Sure enough, the holding was excellent. Since there was some heavy weather forecast for the following day, with 30-40 knot squalls, along with significant tidal current through the cut where we chose our spot, we double anchored at about 5 PM on the 14th, and settled in for dinner.

There’s about one place left on Little Harbour, the island having fallen into ruin with the decline of the prior fishing/sponge-gathering industry and a few hurricanes, a somewhat famous eat-and-drinkery. They require three hours notice of your intent to eat there, with a pre-selection of what you’ll have, as they want to make sure you’re happy. Flo’s Conch House, we discovered when we went ashore to explore on the 15th, is well named. I imagine, as well, that if it’s burgers you want, they’ll want time for the meat to thaw! There were literally walls of conch shell for hundreds of feet on both sides of their dock. I can’t imagine how many thousands of shells there were, but it was very impressive to say the least.

We came ashore at their dock after first hailing for permission as recommended in the guidebooks, and chatted up the owner, who, one might say, is "older than dirt" and has seen it all. Some of that included a very serious hurricane during which time she hid under the over-200# commercial baker’s mixing bowl she uses to make her bread dough and listened to the destruction around her. Her son does the cooking now, and as we returned from an excursion to the beach, showed us how he prepares conch, which was not only interesting but instructional for our future use with what we may harvest. I have to say, though, for all the various sizes of conch shell we saw, many of which were of the size we harvested, there were also some monsters which must have been nearly half again the dimension of our biggest.

They directed us to the only path we could see, leading to the beach. From the harbor side to the Atlantic wasn’t much of a walk, but there was no road intersecting it, which meant that they were the only ones out here, and that, like so many places in the Bahamas, whatever they sold, it would have to come in by boat. And, being the only place, and with a very shallow approach from the north, the usual path for supplies, it would have to come in a very small boat. For all that, their prices were very reasonable by Bahamian standards. Like all establishments of this sort, washing and non-eating water came from a cistern, and a generator provided electrical power. Chickens roamed the yard, along with an unfriendly (but not in any way aggressive) dog.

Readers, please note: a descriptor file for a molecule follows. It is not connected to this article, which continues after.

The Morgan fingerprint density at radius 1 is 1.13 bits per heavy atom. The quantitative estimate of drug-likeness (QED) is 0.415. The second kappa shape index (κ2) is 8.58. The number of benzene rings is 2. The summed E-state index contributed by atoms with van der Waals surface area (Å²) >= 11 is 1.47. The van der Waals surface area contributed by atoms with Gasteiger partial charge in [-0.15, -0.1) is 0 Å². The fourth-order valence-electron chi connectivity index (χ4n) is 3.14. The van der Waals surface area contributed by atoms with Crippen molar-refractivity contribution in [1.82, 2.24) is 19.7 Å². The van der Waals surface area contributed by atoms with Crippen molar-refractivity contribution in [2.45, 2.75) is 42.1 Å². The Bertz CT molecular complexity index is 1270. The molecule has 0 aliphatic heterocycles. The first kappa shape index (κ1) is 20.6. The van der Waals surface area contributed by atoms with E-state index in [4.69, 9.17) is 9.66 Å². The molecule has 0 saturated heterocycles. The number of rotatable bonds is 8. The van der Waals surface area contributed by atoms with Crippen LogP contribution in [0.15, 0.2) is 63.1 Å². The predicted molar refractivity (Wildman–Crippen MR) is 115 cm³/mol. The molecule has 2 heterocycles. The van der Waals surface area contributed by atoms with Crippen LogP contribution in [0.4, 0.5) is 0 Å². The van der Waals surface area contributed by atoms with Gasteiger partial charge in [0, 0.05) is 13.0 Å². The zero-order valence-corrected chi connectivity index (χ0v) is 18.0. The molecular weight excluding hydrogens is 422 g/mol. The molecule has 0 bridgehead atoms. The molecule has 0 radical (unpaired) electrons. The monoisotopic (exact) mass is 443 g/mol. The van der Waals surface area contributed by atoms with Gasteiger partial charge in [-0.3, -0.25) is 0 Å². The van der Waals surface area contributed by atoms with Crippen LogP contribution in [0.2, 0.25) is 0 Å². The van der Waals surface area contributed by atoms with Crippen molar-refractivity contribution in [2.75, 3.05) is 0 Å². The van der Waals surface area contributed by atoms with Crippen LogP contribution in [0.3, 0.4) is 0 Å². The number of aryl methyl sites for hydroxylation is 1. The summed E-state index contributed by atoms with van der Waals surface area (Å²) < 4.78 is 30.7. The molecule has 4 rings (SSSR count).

We met a couple of folks there who were finishing their lunches and walked with us to the ocean. Not surprisingly, in this ever-shrinking world, despite one of them being from Sweden, one of her best buddies was one of the administrators of the Ham test I took in Georgetown. It had been 9 years since she’d seen him, so couldn’t quite recall the boat name, but with the hint of what he did, and a name of "Bob" (she also couldn’t recall his last name), I triangulated on his and his boat’s name. Small world…

When we got to the ocean side, it was unbelievably rugged, and massive boulders had been thrown up on the shore, obviously, from their position (basically flat limestone, sitting askew on other rocks) not where they were, or in that attitude, from erosion, nor, from the terrain, having fallen from someplace higher. It’s difficult to imagine the force of the sea needed to do that!

A walk along a path which had been developed by those before us, picking our way along the limestone and boulders, brought us to a beach where Lydia hoped to find more hamburger beans, but, alas, no such luck. Other small finds, including what looked to be a NEW ping-pong ball (what sort and size of boat would have a ping-pong table, apparently up on deck [else, how would it have made it overboard?]), made it interesting, though. After a couple of hours of marveling at mother nature’s work (I also found the stern platform/engine cover/dinghy mount to a major fiberglass power boat thrown up on the beach, the presumed remains of a total wreck), we made our way back over the hill and down to the dock to our dinghy for our return home.

Once I’d delivered Lydia to Flying Pig, as it was nearly low tide, but still plenty of daylight, I took the hand-held depth sounder and went exploring to see what sort of depth we could expect on the way out. During our stay there, two other boats had anchored out toward the entrance, where we’d expected some potential excitement on the way in, and another was anchored well to our stern. Going over to a very shallow area, I confirmed the readings I was getting, just in case the sounder wasn’t correct. We were in about 15 feet of water, and with all the wandering about that I did on the exit route, despite getting quite close to both shorelines, I saw nothing less than 8 feet on the way out, and usually more like 9-12 feet. That was very reassuring, of course, so we relaxed a good deal about our exit the next day.

When I was out, I noted that our anchor lines were crossed. Dang! We must have swung around with the current overnight. Oh, well, no big deal, as it was pretty light wind at the time. I used the dinghy to push the boat around, untangling the lines. Oops. They hadn’t tangled, after all. After doing that, using my dinghy to block the small waves, and seeing the bottom in the calm slick behind it, I saw that, instead, with one line shorter than the other, the longer had merely swung over the line, not crossed. So, I repeated my tugboat imitation and put them back the way they were :{))

As tonight was the forecasted blow, we settled in to enjoy another marvelous dinner courtesy of the ministrations of Lydia’s mother, watched a movie and had an early night. However, the expected blow passed us by, and we passed a peaceful, relaxed evening.

As we got up the next morning, the 16th, and we started our coffee water, I noticed that it seemed to be taking an inordinately long time to boil. What?? No flame?? Dang. Some problem with the electricals controlling the solenoid? A quickie troubleshoot showed we had power, so I went aft and checked. Sure enough, we’d eaten (pardon the expression) our way through the second of our 10# cooking tanks of propane. Fortunately, we had our spare, the fiberglass 17# unit I’d bought the last time we were ashore in GA. I took out the two smaller empty tanks, replacing them with the single larger one in the propane locker, and we finished boiling our water, enjoying our morning coffee and breakfast. All this breadmaking is sure demanding on the propane!

Well, I see that I’ve run my mouth/fingers again, so we’ll leave you here for the moment. See you next time…

Stay tuned!



Morgan 461 #2
SV Flying Pig KI4MPC